Case Study: Value Added in the Oats Industry in Alberta and Western Canada 1998

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  • The processing of oats to some higher valued product before it is either sold locally or exported is an example of a value added activity. There are many potential uses for oats and many products that can be processed from oats, making it a good starting point when exploring value added in the agri-food and fiber industry in Alberta. Consulting studies have stated that, \"The Alberta food and fiber sector operates at the lower end of the value chain\" (Toma and Bouma, 1996, executive summary). The objective of this study is to identify and evaluate potential value added opportunities concerning the oats industry in Alberta and western Canada. Value added, as defined by the Dictionary of Business and Economics, is the difference between the price of purchased raw materials and the products final selling price. As a related example we can think of an oats milling facility that sells $130,000 in finished product (Pony oats) and to make this product it has to buy $100,000 in raw oats. We can see that this milling facility has added a value of $30,000. It is important to understand tht this is not a profit concept but is solely based on the difference between the value of a product before and after processing. This paper examines value added activity not just for one company but for the oats industry as a whole. Consistent with Toma and Bouma's (1996) approach in their review of value added in the agri-food and fiber industry in Alberta, it is appropriate to look at value added on a broad scale using an industry perspective. As Toma and Bouma described it in Changing Courses (1996), value added on an industry scale \"is not conceptually difficult. Yet in reality it is enormously difficult\" (page 103) Toma and Bouma (1996) had three recommendations for value added in the agri-food and fiber industry in Alberta: 1) Create an overseeing corporation to enhance calue added activity in view of industry objectives. 2) Alberta must be a leading food producer in order to the agri-food and fiber industry. 3) Review any regulation that may be impeding the progress of value added in the Alberta agri-food and fiber industry. These recommendations for the agri-food industry as a whole may not be the best way to increase value added in the Alberta oats industry. Due to the relatively small quantity of oats that are marketed, an overseeing corporation would likely only focus on oats as one component of their operations. This may result in a problem where the interests of adding value to oats in Alberta is compromised by increased attention and emphasis given to other bigger industry areas such as wheat and barley. The second recommendation also may not apply in the oats industry because of the location of the consumption market. Alberta, although a large producer of oats, has a small domestic market for food products and thus may have trouble competing with those producing food products closer to the consumption market. The third recommendation applied to the oats industry would be useful for adding value to oats in the area of nutraceuticals and functional foods. In this paper, historical background is provided through an explanation of historical oat acreages, prices and yields. Trends for these historical data sets are analyzed graphically and staitistically. Historical policies and markets for Alberta and western Canada are evaluated in an effort to determine how the oats industry has worked in the past. Trends in oat utilization of Canadian oats are presented covering the last fifty years. A general description on the processing of oats is supplied to identify opportunities for value added processing. Finally, industry representatives are contacted for their perspective on the oats industry and market. Processors, suppliers, government representatives and association representatives are contacted and asked questions relating to value added in the Alberta oats industry. Based on the background, current and forecasted situations, conclusions are given on the potential for value added activity in the oats industry in Alberta and western Canada.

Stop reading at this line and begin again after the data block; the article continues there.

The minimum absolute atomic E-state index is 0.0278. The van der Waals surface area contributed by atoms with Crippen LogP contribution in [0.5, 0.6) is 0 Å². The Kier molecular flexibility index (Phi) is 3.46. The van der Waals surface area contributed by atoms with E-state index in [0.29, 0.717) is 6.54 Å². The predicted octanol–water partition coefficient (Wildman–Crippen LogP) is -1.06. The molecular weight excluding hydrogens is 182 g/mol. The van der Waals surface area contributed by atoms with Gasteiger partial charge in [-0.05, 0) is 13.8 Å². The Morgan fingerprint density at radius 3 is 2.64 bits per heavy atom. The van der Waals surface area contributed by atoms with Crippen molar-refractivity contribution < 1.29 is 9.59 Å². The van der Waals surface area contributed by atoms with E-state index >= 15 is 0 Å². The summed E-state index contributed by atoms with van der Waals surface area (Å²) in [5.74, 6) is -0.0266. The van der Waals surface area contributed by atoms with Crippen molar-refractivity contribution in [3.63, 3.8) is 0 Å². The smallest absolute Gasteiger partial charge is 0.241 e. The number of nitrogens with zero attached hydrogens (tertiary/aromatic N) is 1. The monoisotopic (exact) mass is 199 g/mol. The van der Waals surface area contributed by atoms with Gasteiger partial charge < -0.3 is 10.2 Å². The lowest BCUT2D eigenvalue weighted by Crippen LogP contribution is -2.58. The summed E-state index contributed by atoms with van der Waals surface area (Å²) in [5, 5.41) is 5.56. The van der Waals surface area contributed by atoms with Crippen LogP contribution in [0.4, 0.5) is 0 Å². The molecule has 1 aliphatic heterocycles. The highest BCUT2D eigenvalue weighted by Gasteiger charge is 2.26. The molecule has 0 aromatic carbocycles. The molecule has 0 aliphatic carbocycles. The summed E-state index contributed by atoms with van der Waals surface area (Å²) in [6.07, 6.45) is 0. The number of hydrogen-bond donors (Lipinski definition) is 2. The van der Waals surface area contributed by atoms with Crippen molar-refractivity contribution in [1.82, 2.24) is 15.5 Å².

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    Attribution-NonCommercial-NoDerivatives 3.0 International